MAIN-LINE.
           PERFORM VARYING TST-FLD FROM 100 BY 1 UNTIL TST-FLD > 999
             IF TST-FLD = TF-1 ** 3 + TF-2 ** 3 + TF-3 ** 3
               DISPLAY DSP-FLD " is a perfect number".
           STOP RUN.

I wrote this using MF COBOL, and it seemed to work.  It certainly uses
less working-storage and procedure code.  Probably runs quicker too.

Ken Row



Mon, 05 Oct 1998 03:00:00 GMT  
 Finding perfect numbers

Quote:

>I took an examination in my COBOL class earlier this evening and was troubled by
>one of the test questions.  I know it's one of those "too easy to be easy" questions.
>If it's not out of line, I thought I would post the question and my thoughts on it,
>then ask for feedback.
>Question (from memory):  A perfect number is a number which is equal to the cube
>of its component digits summed -- that is, 153 is a perfect number because it is
>equal to 1*1*1 + 5*5*5 + 3*3*3.  Code a COBOL program to find the perfect numbers
>between 100 and 999.
>I came up with this, but I'm not convinced that this is the right approach -- beyond
>the apparent problems with this code itself.

snip...snip...

try
01 my-number pic 9999.
01 filler redefines my-number.
   05 filler pic 9.
   05 my-hun pic 9.
   05 my-dec pic 9.
   05 my-one pic 9.

perform varying my-number from 100 by 1 until my-number = 1000
   ....
   compute test-num = my-hun ** 3 + my-dec ** 3    etc.

JR

and stir with a Runcible spoon...



Tue, 06 Oct 1998 03:00:00 GMT  
 Finding perfect numbers

Quote:

>     01  Hundreds                PIC   9 Value Zeros.
>     01  Tens                    PIC   9 Value Zeros.
>     01  Ones                    PIC   9 Value Zeros.
>     01  Test-Number             PIC 999 Value Zeros.
[...]
>     Perform Tester
>         Varying Hundreds from 1 by 1 Until Hundreds > 9
>             After Tens from 0 by 1 Until Tens > 9
>                 After Ones from 0 by 1 Until Ones > 9.
[...]
> I don't think I handled the varying clause correctly . . . I need the
> digits to hit and include '9' before stopping but what happens when
> they hit '10' but are only PIC 9s

Think of each "9" in a picture as one wheel in your car's odometer.  The
value 9 rolls over to the value 0.  For example, in this program the
variable ONES will take on the values 0, 1, 2, 3, 4, 5, 6, 7, 8, 9, 0, 1,
2, ...

ONES can never be greater than 9, so TENS will never be incremented.
TENS can never be greater than 0, so HUNDREDS will never be incremented.
HUNDREDS can never be greated than 1 so your loop will never terminate.
TEST-NUMBER will take on the values 100, 101, 102, 103, 104, 105, 106,
107, 108, 109, 100, 101, ...

All those 01-levels indicate that you are not yet comfortable with
CoBOL's hierarchical structure.  Consider this:

    01  Test-Number   PIC  9(3).
    01  Filler        Redefines Test-Number.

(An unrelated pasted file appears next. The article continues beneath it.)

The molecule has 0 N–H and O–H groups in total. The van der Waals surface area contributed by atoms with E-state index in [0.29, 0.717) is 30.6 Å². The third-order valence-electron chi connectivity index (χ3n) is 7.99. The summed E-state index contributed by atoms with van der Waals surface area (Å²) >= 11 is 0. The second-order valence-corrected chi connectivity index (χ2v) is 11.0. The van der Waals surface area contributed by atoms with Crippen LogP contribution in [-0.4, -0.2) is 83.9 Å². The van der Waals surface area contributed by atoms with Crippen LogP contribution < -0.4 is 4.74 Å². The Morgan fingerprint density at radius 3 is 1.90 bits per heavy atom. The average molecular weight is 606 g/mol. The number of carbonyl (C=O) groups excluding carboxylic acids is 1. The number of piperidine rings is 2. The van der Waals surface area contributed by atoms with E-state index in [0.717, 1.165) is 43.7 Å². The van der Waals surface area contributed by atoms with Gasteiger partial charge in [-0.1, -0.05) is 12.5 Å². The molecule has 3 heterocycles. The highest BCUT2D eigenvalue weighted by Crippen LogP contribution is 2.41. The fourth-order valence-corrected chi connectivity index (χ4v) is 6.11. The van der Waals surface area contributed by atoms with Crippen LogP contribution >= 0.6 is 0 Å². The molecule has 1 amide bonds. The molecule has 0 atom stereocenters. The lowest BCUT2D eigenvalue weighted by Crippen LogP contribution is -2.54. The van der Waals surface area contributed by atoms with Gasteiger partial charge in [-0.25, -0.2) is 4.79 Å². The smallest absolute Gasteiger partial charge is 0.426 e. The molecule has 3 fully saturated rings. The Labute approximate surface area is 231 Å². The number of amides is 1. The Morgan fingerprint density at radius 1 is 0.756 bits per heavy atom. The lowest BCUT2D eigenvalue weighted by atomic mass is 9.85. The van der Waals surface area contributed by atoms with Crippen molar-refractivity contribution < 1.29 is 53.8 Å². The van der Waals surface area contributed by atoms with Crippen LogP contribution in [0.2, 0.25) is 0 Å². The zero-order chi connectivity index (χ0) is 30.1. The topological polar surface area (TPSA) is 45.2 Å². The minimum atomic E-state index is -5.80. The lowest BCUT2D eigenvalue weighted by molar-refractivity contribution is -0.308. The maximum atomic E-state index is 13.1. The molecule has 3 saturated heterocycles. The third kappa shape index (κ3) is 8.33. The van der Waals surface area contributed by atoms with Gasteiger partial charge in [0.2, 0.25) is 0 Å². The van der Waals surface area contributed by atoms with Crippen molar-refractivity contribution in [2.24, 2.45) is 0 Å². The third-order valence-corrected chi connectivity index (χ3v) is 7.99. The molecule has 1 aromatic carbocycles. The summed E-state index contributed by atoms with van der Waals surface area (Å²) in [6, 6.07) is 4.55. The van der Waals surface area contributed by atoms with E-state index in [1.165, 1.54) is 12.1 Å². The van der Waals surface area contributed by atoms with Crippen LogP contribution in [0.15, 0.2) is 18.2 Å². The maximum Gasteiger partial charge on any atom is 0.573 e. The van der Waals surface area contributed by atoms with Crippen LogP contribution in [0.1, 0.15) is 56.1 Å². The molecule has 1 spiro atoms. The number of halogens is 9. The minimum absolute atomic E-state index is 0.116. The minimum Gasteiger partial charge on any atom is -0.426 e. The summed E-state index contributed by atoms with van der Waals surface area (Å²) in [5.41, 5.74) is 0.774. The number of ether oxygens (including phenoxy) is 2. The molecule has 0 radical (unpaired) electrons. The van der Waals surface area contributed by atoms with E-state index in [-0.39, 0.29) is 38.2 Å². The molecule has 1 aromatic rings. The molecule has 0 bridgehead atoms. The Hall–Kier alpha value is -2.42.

05  Hundreds  PIC  9(1).
        05  Tens      PIC  9(1).
        05  Ones      PIC  9(1).

    Perform Tester
        Varying Test-Number from 100 by 1 Until Test-Number = ZERO.

Quote:
>     Tester.

>         String  Hundreds delimited by size
>                 Tens delimited by size
>                 Ones delimited by size
>           Into  Test-Number.

>         Compute Test-Case = (Hundreds * Hundreds * Hundreds) +
>                             (Tens * Tens * Tens) +
>                             (Ones * Ones * Ones).

>         If Test-Case = Test-Number
>             Display Test-Number ' is a perfect number'
>             Add 1 to Perfect-Number-Counter.

One thing about any computer language, including CoBOL, is that it will
cheerfully do whatever you say.  Consider this:

    Tester.

        If   Hundreds * Hundreds * Hundreds
        +    Tens * Tens * Tens
        +    Ones * Ones * Ones
        =    Test-Number
        Then Display Test-Number ' is a perfect number'
             Add 1 to Perfect-Number-Counter
        End-if.

There's still a long way to go from here to a good program, but at least
this one terminates!  Remember, programing is not knowledge acquired by
memorization, it is skill acquired by practice.  These little problems
are posed merely to give you a reason to grapple with the syntax until
you have it at your fingertips, not to find the answers, which are, of
course, well known.

--
Christopher Westbury, Midtown Associates, 15 Fallon Place, Cambridge, MA 02138



Tue, 06 Oct 1998 03:00:00 GMT  
 Finding perfect numbers

Quote:

>>I took an examination in my COBOL class earlier this evening and was troubled by
>>one of the test questions.  I know it's one of those "too easy to be easy" questions.

>>If it's not out of line, I thought I would post the question and my thoughts on it,
>>then ask for feedback.

>>Question (from memory):  A perfect number is a number which is equal to the cube
>>of its component digits summed -- that is, 153 is a perfect number because it is
>>equal to 1*1*1 + 5*5*5 + 3*3*3.  Code a COBOL program to find the perfect numbers